dUg Pinnick: We all came in with songs and then made them our own. Some songs would change while others stayed exactly the way they were. It’s all about the magic of doing the song, and we had a lot of fun with it. It was great to be a bass player in someone else’s song and do what I feel my part is.
Robert Cavuoto: With the singing of the songs, can I assume that the person who brought the songs in was the one who sang it?
dUg Pinnick: Yes! We figured, why sing someone else’s song?
Robert Cavuoto: Is that the way you have handled things throughout King’s X’s career?
dUg Pinnick: No, I sing a lot of Ty songs because I was the lead singer in the band! For a while, I thought Ty should sing his own songs. I always felt that when he sang his songs, there was an emotion there that I couldn’t create. When I sang his words, I turned it into dUg. I always felt fake doing it; that is why I cannot sing about something that is not in my heart. That is why we don’t do that anymore. On Dogman, Ty wanted me to sing everything. He felt that the consumption should be a bit more consistent so that fans who listen to King’s X know what they are getting. One of the things people say about our lack of success is that we weren’t consistent in our songs. Others felt that was disingenuous, Prince was like that, and he survived. I just think, “Do what you do!” and keep doing what you are doing. It’s what is in your heart.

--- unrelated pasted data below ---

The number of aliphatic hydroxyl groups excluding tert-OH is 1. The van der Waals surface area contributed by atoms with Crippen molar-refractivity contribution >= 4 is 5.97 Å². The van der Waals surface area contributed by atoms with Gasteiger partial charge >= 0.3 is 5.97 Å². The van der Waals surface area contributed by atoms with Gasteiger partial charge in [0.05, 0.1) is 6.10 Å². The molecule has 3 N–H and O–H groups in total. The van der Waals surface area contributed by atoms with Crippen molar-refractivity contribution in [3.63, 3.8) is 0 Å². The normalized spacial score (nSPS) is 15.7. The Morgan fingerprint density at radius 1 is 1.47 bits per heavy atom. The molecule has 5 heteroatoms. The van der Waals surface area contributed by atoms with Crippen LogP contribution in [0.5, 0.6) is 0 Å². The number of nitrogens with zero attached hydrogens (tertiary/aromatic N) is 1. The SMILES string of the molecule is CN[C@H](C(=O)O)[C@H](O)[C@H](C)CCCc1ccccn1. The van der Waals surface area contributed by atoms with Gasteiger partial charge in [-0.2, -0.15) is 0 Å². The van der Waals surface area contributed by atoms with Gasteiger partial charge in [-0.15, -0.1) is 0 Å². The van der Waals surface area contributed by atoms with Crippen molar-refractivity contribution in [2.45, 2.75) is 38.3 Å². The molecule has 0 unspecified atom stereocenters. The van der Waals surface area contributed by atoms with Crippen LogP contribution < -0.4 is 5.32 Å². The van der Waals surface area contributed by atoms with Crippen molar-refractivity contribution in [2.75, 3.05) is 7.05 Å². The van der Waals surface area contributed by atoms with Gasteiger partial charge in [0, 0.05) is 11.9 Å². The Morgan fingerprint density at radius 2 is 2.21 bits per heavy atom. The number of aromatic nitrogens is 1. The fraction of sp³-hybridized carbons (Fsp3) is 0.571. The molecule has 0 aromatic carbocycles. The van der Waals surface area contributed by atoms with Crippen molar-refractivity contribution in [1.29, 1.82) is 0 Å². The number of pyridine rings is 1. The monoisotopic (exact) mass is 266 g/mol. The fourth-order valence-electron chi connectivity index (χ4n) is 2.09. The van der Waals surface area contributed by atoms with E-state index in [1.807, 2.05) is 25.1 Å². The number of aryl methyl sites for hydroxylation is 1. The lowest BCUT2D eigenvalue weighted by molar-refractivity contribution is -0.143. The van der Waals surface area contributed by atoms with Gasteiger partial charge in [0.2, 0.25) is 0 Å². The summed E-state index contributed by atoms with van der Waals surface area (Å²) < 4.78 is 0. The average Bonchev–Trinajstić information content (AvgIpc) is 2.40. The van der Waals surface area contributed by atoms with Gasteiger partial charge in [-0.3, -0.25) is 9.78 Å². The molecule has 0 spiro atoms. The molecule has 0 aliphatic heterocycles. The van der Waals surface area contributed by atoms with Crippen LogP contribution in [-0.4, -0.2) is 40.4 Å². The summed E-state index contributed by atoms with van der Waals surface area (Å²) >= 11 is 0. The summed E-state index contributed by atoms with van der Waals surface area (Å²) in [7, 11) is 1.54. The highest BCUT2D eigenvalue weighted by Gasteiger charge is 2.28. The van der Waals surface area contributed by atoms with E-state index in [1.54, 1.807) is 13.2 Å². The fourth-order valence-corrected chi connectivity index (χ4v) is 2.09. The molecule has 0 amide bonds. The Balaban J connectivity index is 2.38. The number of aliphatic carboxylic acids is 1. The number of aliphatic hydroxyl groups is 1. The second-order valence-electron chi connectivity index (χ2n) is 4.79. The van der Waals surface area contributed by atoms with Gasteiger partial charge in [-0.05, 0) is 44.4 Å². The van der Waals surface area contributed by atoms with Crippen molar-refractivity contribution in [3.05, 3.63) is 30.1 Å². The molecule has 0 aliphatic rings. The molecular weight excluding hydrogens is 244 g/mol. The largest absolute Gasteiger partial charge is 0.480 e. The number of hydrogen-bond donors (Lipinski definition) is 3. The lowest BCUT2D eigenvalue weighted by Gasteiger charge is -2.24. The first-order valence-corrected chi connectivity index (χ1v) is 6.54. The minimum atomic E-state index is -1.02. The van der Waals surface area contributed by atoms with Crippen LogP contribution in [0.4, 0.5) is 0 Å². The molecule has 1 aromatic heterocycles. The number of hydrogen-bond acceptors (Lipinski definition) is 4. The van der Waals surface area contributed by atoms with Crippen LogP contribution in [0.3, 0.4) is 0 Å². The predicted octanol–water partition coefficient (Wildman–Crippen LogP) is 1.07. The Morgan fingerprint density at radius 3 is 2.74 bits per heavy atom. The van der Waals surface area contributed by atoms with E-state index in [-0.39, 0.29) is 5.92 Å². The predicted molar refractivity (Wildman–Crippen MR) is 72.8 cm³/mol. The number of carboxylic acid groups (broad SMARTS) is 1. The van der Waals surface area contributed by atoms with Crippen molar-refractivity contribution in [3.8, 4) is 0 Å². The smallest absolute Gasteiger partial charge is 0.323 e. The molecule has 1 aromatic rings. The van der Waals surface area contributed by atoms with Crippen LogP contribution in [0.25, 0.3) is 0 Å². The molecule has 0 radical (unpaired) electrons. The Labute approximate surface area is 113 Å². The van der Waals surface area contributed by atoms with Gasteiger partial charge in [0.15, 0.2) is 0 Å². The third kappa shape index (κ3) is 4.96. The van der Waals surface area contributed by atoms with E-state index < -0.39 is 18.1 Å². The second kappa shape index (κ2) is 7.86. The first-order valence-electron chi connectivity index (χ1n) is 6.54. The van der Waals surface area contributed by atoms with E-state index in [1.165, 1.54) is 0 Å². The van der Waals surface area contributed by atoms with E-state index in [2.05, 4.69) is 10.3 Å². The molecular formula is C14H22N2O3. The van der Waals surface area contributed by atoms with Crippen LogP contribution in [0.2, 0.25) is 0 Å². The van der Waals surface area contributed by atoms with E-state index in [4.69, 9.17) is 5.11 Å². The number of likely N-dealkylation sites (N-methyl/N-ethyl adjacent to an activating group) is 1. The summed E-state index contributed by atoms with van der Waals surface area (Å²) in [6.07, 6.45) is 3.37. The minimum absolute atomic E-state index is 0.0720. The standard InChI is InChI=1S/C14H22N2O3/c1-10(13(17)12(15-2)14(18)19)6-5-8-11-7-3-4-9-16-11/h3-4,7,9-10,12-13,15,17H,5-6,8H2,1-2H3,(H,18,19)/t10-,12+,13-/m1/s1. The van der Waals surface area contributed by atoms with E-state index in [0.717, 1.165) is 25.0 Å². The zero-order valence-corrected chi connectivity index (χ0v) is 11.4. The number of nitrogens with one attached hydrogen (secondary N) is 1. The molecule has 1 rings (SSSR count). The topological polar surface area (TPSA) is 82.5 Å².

Robert Cavuoto: How many songs were demoed to get to these twelve?
dUg Pinnick: Ty came in with four, Jerry came in with three, and I came in with 27 [laughing]. We would play one of mine, one of Ty’s, and one of Jerry’s, then do another round. Ty wanted to keep going until they ran out. We needed more songs, so we played more of mine. We recorded ten of my songs, and only some of them got on the record. We knew some of those weren’t quite ready, and we had enough songs. Maybe we’ll put them on the next record. I still have about 30 songs. I know Ty and Jerry both have some more songs to use on the next record.